Set twenty-odd years from now, it opens on Patient Number One—Vladimir Putin, largely forgotten in his presidential dacha, serviced by a small coterie of house staff, drifting in and out of his memories of the past. His nurse, charged with the twenty-four-hour care of his patient, is blissfully unaware that his colleagues are using their various positions to skim money, in extraordinarily creative ways, from the top of their employer’s seemingly inexhaustible riches.But when a family tragedy means that the nurse suddenly needs to find a fantastical sum of money fast, the dacha’s chef lets him in on the secret world of backhanders and bribes going on around him, and opens his eyes to a brewing war between the staff and the new housekeeper, the ruthless new sheriff in town.A brilliantly cast modern-day Animal Farm, The Senility of Vladimir P. is a coruscating political fable that shows, through an honest man slipping his ethical moorings, how Putin has not only bankrupted his nation economically, but has also diminished it culturally and spiritually.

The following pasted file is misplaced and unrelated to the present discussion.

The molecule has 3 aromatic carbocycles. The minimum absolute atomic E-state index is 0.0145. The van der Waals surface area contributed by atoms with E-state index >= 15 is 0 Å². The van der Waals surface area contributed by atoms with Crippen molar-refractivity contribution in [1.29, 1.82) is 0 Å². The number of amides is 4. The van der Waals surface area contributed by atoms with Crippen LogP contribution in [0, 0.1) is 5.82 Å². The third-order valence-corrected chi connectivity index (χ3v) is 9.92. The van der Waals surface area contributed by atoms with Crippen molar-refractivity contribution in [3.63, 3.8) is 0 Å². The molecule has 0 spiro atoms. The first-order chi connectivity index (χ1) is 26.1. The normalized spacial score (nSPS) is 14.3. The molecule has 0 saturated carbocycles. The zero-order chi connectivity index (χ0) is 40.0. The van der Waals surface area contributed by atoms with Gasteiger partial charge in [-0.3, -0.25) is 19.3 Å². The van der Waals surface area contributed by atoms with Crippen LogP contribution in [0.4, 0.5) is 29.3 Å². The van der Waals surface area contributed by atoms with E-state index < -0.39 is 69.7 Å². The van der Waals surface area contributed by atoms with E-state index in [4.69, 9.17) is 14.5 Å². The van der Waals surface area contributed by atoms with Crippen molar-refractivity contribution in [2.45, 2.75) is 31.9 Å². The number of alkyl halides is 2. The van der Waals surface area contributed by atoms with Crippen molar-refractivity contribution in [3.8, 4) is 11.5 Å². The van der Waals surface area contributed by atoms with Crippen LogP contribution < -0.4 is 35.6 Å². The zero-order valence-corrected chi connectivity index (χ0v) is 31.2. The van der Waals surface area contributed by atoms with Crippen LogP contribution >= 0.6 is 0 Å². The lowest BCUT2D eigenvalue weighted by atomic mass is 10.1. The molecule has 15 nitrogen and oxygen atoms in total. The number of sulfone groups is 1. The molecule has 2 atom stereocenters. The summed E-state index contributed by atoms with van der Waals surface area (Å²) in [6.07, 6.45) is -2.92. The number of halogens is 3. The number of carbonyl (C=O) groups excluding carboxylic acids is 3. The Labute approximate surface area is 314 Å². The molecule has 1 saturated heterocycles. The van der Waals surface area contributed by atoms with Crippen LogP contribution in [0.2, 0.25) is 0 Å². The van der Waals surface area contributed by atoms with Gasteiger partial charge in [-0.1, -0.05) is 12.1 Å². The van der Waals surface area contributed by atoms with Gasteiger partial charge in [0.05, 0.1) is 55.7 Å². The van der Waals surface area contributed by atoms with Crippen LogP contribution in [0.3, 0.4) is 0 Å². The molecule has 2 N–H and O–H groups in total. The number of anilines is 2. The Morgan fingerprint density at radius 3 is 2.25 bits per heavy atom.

In Honig's scathing, dexterous debut, set about two decades in the future, former Russian president Vladimir Putin spends his final days in the throes of dementia at a dacha outside Moscow. Everyone in the dictator's waning sphere of influence the estate's quarrelsome chef, the drivers in the car pool, the security detail, the conniving new housekeeper schemes to benefit from Putin's vast, ill-gotten wealth. "They were all the same, every single person in the dacha," Putin's longtime caretaker, Sheremetev, muses as he considers his own enigmatic honesty, which led indirectly to his wife's death several years before and his eventual estrangement from his son, Vasily. "The only thing they cared about was how long the feast would go on, like fish gorging themselves on a whale's flesh, even while the whale was still alive." When Sheremetev receives news that his nephew has been jailed for speaking out against the current regime, he desperately wants to help the young man avoid a lengthy prison sentence. But the corruption at the heart of the Russian kleptocracy runs deeper than even Sheremetev a rank amateur in such matters can imagine. In a novel reminiscent of the meticulous visual art of a Robert Altman ensemble film, Honig, a former surgeon who lives in England, showcases a keen eye for characters and set pieces and a pitch-perfect ear for satire. The flawed, naive Sheremetev, caught in the push and pull of his own outmoded beliefs, is at the center of this scintillating work of social commentary.